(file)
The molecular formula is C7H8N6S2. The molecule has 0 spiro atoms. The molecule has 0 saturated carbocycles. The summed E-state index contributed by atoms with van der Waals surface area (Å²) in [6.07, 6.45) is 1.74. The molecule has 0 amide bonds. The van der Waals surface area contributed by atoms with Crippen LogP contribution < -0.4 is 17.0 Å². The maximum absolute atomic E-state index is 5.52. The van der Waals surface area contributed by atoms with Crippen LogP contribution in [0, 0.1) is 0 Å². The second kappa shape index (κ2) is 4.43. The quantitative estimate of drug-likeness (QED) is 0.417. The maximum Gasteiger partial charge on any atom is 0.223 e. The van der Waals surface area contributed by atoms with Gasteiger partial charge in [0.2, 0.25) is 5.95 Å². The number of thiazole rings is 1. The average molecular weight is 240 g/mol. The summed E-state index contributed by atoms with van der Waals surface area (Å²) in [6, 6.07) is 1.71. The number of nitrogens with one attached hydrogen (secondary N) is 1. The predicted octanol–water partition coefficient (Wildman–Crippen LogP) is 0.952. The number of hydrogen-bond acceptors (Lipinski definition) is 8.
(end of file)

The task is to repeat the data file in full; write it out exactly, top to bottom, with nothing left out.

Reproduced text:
The molecular formula is C7H8N6S2. The molecule has 0 spiro atoms. The molecule has 0 saturated carbocycles. The summed E-state index contributed by atoms with van der Waals surface area (Å²) in [6.07, 6.45) is 1.74. The molecule has 0 amide bonds. The van der Waals surface area contributed by atoms with Crippen LogP contribution < -0.4 is 17.0 Å². The maximum absolute atomic E-state index is 5.52. The van der Waals surface area contributed by atoms with Crippen LogP contribution in [0, 0.1) is 0 Å². The second kappa shape index (κ2) is 4.43. The quantitative estimate of drug-likeness (QED) is 0.417. The maximum Gasteiger partial charge on any atom is 0.223 e. The van der Waals surface area contributed by atoms with Gasteiger partial charge in [0.2, 0.25) is 5.95 Å². The number of thiazole rings is 1. The average molecular weight is 240 g/mol. The summed E-state index contributed by atoms with van der Waals surface area (Å²) in [6, 6.07) is 1.71. The number of nitrogens with one attached hydrogen (secondary N) is 1. The predicted octanol–water partition coefficient (Wildman–Crippen LogP) is 0.952. The number of hydrogen-bond acceptors (Lipinski definition) is 8.